Anyone who has ever had a dog, lived in a home with, or near dogs, knows that dogs bark. However, not all barks are created equal. Some dogs bark more than others while some dogs hardly ever bark. Barks can range from a tiny “squeak” to a heart stopping “Woov! Woov! Woov!” Unfortunately, many of us have had a neighbor with an incessant barker (perhaps some of us have been that neighbor). The bottom line is that dogs bark.
Why Do Dogs Bark?
There are a multitude of reasons for why dogs bark. In the countryside, a dog’s bark can carry for what seems like miles, but a country-dog’s bark is a useful tool. They detour predators from livestock, keep deer away from crops, and act as a home security system. City dogs bark for similar reasons. A dog that barks in an apartment might think the chime of the elevator is an approaching predator, or that a person walking down the hall is an intruder. These sounds cue the dog to alert its guardian by barking. This type of barking is often considered a nuisance and useless (until it’s not) to humans, and so some dog guardians seek out “debarking” procedures.
Devocalization, also known as debarking or bark softening, is an invasive surgical procedure called a ventriculocordectomy. A veterinarian performs the surgery by removing a portion of the vocal cords. Fewer and fewer veterinarians are performing the procedure as it is deemed unnecessarily cruel and non-therapeutic. Proponents of devocalization see it as a last resort to either giving up their companions, or being evicted from their homes.
Devocalization Prevents a Dog From Barking
The procedure doesn’t stop the dog from barking; it only muffles the intensity of the sound. The surgery can leave a dog with a raspy, high pitched bark and it doesn’t treat the actual reason why the dog is barking in the first place.
Devocalization is Minor Surgery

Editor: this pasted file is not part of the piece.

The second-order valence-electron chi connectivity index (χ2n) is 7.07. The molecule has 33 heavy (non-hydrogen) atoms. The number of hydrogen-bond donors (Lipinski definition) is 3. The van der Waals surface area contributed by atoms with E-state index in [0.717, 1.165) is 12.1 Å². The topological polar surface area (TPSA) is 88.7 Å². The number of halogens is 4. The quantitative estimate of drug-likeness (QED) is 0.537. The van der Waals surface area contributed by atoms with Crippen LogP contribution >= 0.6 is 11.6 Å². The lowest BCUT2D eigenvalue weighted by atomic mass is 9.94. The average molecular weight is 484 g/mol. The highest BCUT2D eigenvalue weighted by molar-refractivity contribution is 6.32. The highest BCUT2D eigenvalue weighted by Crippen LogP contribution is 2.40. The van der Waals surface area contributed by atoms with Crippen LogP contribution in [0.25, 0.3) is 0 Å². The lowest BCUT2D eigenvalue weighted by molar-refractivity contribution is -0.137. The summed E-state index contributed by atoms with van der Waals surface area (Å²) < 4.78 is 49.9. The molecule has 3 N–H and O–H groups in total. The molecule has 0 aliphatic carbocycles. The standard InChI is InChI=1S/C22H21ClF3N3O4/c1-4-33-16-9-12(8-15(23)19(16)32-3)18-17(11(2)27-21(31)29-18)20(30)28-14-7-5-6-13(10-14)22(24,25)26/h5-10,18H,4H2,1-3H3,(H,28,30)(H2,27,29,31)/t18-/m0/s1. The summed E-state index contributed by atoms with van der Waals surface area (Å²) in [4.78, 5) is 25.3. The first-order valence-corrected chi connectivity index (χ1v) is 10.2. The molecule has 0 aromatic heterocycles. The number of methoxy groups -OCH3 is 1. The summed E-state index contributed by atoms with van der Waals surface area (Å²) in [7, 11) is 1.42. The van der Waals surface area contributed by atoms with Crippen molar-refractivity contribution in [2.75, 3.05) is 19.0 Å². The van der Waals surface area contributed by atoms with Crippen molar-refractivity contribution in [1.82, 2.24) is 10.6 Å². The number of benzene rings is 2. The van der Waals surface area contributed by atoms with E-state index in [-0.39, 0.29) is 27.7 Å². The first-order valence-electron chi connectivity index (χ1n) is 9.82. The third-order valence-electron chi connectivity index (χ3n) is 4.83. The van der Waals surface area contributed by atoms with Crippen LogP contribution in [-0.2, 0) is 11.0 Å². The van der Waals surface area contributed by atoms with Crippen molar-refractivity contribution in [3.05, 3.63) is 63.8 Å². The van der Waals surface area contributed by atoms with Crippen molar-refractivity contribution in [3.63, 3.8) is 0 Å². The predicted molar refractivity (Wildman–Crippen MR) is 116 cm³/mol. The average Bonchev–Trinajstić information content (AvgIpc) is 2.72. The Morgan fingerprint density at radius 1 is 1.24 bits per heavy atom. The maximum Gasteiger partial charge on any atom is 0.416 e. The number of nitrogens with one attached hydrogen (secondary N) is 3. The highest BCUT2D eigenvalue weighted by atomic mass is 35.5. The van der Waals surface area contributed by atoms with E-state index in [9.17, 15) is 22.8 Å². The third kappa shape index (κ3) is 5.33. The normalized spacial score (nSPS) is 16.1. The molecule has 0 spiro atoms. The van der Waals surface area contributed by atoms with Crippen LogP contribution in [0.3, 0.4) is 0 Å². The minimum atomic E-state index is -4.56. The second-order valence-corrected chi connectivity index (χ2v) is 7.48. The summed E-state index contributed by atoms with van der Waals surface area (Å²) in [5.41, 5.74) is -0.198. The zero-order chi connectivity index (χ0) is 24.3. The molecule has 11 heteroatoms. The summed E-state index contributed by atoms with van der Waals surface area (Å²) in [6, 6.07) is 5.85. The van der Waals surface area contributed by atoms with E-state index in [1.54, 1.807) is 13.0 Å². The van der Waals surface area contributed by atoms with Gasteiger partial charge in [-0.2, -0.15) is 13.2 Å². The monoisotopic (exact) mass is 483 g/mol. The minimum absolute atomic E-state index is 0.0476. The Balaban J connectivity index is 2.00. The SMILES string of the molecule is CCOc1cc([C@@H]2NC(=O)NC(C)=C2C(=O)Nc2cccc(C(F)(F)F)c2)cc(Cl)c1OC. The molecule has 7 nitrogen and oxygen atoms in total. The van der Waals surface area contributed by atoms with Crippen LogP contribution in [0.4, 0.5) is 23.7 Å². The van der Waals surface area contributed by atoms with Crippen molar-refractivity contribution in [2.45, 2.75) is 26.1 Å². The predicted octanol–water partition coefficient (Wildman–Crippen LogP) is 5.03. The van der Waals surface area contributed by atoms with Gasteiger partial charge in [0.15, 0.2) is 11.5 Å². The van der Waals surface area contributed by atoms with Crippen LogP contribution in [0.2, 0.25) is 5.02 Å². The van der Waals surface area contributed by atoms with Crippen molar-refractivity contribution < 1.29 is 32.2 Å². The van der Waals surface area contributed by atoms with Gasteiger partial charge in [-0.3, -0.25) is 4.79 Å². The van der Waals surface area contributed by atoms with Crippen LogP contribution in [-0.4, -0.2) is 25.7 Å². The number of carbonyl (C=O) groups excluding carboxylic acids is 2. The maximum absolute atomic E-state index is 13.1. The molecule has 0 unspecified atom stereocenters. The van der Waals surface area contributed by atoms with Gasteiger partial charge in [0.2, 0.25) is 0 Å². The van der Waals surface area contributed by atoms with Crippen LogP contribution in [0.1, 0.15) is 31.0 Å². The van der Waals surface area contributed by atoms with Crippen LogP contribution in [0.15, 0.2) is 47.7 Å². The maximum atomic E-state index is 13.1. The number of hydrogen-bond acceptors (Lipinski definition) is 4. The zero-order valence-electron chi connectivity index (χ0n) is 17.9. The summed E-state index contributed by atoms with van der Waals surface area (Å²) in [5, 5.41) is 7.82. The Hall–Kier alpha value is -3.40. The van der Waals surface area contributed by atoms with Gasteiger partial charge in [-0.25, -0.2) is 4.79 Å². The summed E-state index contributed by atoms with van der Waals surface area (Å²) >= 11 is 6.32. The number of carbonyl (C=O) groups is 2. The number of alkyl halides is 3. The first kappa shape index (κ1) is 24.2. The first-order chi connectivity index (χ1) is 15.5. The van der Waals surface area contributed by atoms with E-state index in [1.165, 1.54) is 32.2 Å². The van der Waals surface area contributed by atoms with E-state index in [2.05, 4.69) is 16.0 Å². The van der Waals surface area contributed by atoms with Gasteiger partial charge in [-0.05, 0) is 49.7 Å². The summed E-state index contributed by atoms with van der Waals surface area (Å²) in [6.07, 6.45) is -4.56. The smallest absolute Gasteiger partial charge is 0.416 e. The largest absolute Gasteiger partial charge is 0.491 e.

No surgery is without possible complications; infection, hemorrhage and even death can occur. The risk of infection is very high because the larynx and trachea cannot be made completely sterile during surgery.
Post surgery, there is a major risk of vocal cord tissue regrowth, or “webbing” which can lead to future respiratory problems. Webbing can reduce the dog’s ability to clear its throat of mucus leading to tracheitis. Furthermore, tissue regrowth can lead to the dog regaining its ability to bark, which could lead to another surgery.
Physical and Emotional Stress
Devocalization has been linked to destructive behavior, increased physical and emotional stress, and increased risk of threats to physical safety to the animal and others due to a dog’s inability to communicate.
More Wag, Less Bark
The Barking Neighbor
A neighbor who owns a serial barker should be notified. (A polite note in the mailbox is enough.) Remember, your neighbor might not even know that their dog is a barker, especially if it happens while they are out.
Doggy Day Care
Doggy day care is a great way to help curb your dog’s barking during the day. Dogs are engaged, exercised, and come home exhausted and ready to relax.
A tired dog is a good dog, meaning that the more physically satisfied your dog is, the more likely you will be able to train and manipulate your dog’s behavior.
There are several effective ways to curb your dog’s barking by working with a behaviorist or trainer. Do your research, read their reviews and ask for references.
Crating your dog in the quietest part of your home, like a bedroom, is wise. A bedroom is ideal because there is (presumably) carpet, furniture, and a bed to absorb the sound. Decorative sound proofing foam is a quick compromise to other complex ways of sound proofing a room. A simple spray adhesive is enough to mount it to any wall.
There are several different types of indoor and outdoor ultrasonic devices that can be used to curb barking. Theses devices emit a high frequency sound that disrupts the dog mid-bark. DAP diffusers have been proven to help reduce stress in dogs that suffer from separation anxiety. Thunder Shirts are also effective in promoting general relaxation in dogs.
Dogs, much like their human counterparts, aren’t perfect. Before committing to a lifelong companion, foster. Fostering is an excellent way to help dogs on death row and a great way to find your perfect match. (If you’re searching for a specific breed, look for a breed-specific rescue.) Adding a companion animal to your family isn’t without its obstacles, so make sure that you’re up for the adventure before you commit.
Image Source: University of Liverpool/Flickr